So you think you know trucks, most people think they do… but unless you are involved with operating one, you probably don’t know them very well at all. Trucks are often nothing more than obstacles, big bloated things that annoy you on the freeway, block the view, and accelerate like they are loaded with three planets.
On the other hand, for people that build stuff, and move stuff, and make the world go ‘round, trucks are the silent (OK, nearly silent) heroes of the world.
Industrial trucks are there for a purpose, and the purpose is a very good one. They are a key part of the distribution channel for everything we do in life. We don’t think about their value and their contribution, and the fact that our way of life depends on them. If that sounds familiar, it is because that is the exact situation Canada’s energy industry finds itself in.
What a wonderful match then, for a noble fleet of trucks, filled with proud, resilient owners and employees, to make its way to our nation’s capital to say hello, and to make clear a point that can be made no other way, apparently. Maybe a fleet of hundreds of trucks spanning many kilometres will provide a visual reminder of that which seems impossible to convey in words. Maybe our leaders will begin to understand the magnitude of what is involved in helping someone, say, go dancing in India, or fly to a climate conference in Poland or Australia or South America, or even turning up the thermostat. There are no elves in that little box that brings you more heat.
Canada’s place in the energy world is not that complicated. First off, it is indisputable to say that Canada and the world relies on fossil fuels to a degree it can’t imagine. It is indisputable to say that no other energy system exists to provide the world with the standard of living it demands, or to say that seven billion people cannot survive without an extremely large amount of petroleum. No theoretical IPCC declaration about the “need for unprecedented change” can alter the fact that “unprecedented change” is a blackboard theory without link to the real world, one that could only be put forward by people who likely burst into tears at the not-dulcet sound of a diesel engine. Now, listen carefully, to think differently than the IPCC is most vehemently not a call for complacency; it is a call for planning before acting, for ordering the new shingles before ripping off the old ones, and for working within the bounds of reality as dictated by the life choices of seven billion people.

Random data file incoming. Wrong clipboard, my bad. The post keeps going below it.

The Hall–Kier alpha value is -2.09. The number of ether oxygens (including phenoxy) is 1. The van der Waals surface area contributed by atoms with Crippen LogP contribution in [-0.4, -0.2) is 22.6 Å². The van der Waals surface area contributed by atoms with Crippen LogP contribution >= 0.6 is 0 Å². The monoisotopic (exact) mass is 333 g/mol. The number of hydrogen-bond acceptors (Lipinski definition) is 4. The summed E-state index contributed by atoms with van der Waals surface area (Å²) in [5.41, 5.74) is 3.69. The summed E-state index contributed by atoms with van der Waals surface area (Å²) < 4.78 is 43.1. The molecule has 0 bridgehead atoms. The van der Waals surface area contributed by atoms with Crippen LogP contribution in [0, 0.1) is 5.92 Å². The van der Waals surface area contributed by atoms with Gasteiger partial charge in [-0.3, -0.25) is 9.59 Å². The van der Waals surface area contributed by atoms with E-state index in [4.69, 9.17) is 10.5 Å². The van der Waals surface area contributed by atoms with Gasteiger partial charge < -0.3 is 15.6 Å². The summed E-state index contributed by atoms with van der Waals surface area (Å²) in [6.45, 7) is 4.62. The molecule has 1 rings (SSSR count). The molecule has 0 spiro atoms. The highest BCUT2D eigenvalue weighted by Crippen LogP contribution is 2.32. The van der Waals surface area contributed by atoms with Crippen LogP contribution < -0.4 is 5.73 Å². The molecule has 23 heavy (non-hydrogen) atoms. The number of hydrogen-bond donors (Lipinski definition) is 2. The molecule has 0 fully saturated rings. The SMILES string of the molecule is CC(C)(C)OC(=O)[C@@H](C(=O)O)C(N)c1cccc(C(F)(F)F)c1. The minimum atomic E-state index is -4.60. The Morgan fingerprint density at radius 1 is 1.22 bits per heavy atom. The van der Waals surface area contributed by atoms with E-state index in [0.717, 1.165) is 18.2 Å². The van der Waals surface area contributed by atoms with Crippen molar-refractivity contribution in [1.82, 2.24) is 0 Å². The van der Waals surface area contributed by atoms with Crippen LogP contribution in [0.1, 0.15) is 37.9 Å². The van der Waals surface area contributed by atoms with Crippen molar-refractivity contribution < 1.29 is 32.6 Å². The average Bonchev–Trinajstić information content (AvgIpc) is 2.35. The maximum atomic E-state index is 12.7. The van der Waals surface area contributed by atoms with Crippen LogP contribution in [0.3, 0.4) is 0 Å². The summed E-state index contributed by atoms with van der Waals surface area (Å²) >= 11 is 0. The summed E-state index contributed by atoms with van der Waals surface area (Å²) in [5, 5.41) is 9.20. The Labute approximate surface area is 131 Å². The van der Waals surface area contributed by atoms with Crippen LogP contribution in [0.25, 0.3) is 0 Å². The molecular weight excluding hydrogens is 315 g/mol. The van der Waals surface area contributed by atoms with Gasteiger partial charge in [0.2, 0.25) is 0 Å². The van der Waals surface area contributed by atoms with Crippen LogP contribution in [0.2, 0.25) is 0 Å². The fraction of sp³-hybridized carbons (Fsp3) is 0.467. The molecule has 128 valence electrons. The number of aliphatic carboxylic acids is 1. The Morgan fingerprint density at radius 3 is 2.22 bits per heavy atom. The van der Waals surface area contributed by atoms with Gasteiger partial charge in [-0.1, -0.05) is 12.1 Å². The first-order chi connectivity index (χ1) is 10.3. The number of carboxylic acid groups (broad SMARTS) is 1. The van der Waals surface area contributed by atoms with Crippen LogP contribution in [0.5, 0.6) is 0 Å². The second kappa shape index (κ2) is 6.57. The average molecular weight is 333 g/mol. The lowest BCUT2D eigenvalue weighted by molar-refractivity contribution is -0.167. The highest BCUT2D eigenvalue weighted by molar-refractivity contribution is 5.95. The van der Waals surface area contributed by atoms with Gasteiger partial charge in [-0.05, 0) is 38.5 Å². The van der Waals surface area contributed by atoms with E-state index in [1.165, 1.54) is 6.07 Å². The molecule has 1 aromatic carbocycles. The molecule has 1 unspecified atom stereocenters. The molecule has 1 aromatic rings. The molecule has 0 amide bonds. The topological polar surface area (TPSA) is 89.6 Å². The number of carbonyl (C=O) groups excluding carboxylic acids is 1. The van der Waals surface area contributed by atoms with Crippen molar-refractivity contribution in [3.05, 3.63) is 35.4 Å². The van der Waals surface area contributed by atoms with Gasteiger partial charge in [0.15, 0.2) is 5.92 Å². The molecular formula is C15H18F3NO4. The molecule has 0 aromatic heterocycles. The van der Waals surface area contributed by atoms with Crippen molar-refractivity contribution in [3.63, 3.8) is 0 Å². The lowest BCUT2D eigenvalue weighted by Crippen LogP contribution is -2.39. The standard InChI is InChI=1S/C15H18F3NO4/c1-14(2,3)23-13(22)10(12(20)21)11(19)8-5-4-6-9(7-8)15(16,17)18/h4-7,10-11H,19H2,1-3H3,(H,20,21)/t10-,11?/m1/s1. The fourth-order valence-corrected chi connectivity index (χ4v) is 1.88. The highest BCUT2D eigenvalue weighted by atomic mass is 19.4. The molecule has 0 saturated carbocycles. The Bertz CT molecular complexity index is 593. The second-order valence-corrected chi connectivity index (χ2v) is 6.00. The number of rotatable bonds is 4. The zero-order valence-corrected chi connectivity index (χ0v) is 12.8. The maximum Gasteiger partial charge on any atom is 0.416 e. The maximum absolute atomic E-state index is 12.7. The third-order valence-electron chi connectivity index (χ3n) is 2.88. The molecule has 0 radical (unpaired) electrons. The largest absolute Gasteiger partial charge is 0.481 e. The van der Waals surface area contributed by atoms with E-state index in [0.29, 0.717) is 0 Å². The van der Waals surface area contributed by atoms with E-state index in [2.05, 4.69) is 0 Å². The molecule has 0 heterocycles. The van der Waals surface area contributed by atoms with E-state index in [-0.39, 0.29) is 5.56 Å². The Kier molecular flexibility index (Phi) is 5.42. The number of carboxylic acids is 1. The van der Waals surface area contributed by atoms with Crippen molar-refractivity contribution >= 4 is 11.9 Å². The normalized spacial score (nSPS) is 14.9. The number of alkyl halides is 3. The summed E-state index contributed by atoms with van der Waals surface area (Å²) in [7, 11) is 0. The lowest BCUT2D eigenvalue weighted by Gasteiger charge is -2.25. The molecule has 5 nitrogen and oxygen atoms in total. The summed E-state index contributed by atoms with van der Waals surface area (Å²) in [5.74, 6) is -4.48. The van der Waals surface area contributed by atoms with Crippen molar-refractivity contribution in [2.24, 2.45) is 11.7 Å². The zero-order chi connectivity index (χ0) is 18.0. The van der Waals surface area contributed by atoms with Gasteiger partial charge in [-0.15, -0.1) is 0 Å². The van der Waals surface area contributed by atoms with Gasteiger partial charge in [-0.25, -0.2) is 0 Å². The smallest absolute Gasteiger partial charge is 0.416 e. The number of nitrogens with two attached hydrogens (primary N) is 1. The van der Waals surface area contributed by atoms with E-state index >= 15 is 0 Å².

Words sometimes fall on deaf ears in Ottawa, because those ears are ringing with UN proclamations to JUST DO SOMETHING, whether it makes sense or not. That is not a way forward, just as you don’t teach a teenager to drive by filling the car with adults who all shout continuously at the poor Instagrammer until he or she runs into a tree. Federal politicians and their inner-circle Rasputins have been convinced that Canada must annihilate something, anything, to meet climate targets, targets which will do nothing to materially dent global emissions, targets which are meaningless when set without reference to export levels, immigration levels, and geographical location. Canada cumulatively is one of the world’s largest suppliers of raw materials and food, is one of the most welcoming of foreign citizens, and is, to those who haven’t been, almost unfathomably large and cold. You have been told that Canada’s per-capita emissions are too high, by people demanding action. That is not the place to start solving problems. There is no way for Canada to be at the bottom end of per-capita emitters unless we shut down the entire country and line up for UN funding.
You will not find a single person in one of those Ottawa-bound trucks who wants external funding for anything. They do not want handouts, they do not want panicky government loans, they do not want special treatment. They may seem like oddballs to you in that sense, but stay calm, they will not hurt you. They simply want to be recognized for providing fuel and materials to the world in a world-class performance, for operating under safety and environmental standards that are comparable to anyone’s, and they want to play on the same playing field that the rest of the world does.
Ottawa, there will no doubt be a counteroffensive by special interest environmental activist groups who will try to drown out what your hinterland cousins have to say. The activists will be noisy, but could we ask a favour? You listen to those environmental groups every day; in fact, they infiltrate your offices and plot your strategies. So, since the truck brigade is only in town for a short time, please give this distant group of travellers a fair hearing. They will have come a long way just to actually get your attention.
Just so you know also, this is not simply an “Alberta” initiative; it is a Canadian one. Those truckers will either be from all parts of Canada, or will have roots there. In fact, trucks will be coming to you from the east as well as the west. If I can, and there’s room, I will be joining them.
I hope you’re as excited to meet as we are. We have a story to tell that has not made it through your filters thus far. This time, we are hoping to rectify that.
Should more Canadians read this article? Visit the BOE Report Advocacy section to see how you can help spread the word.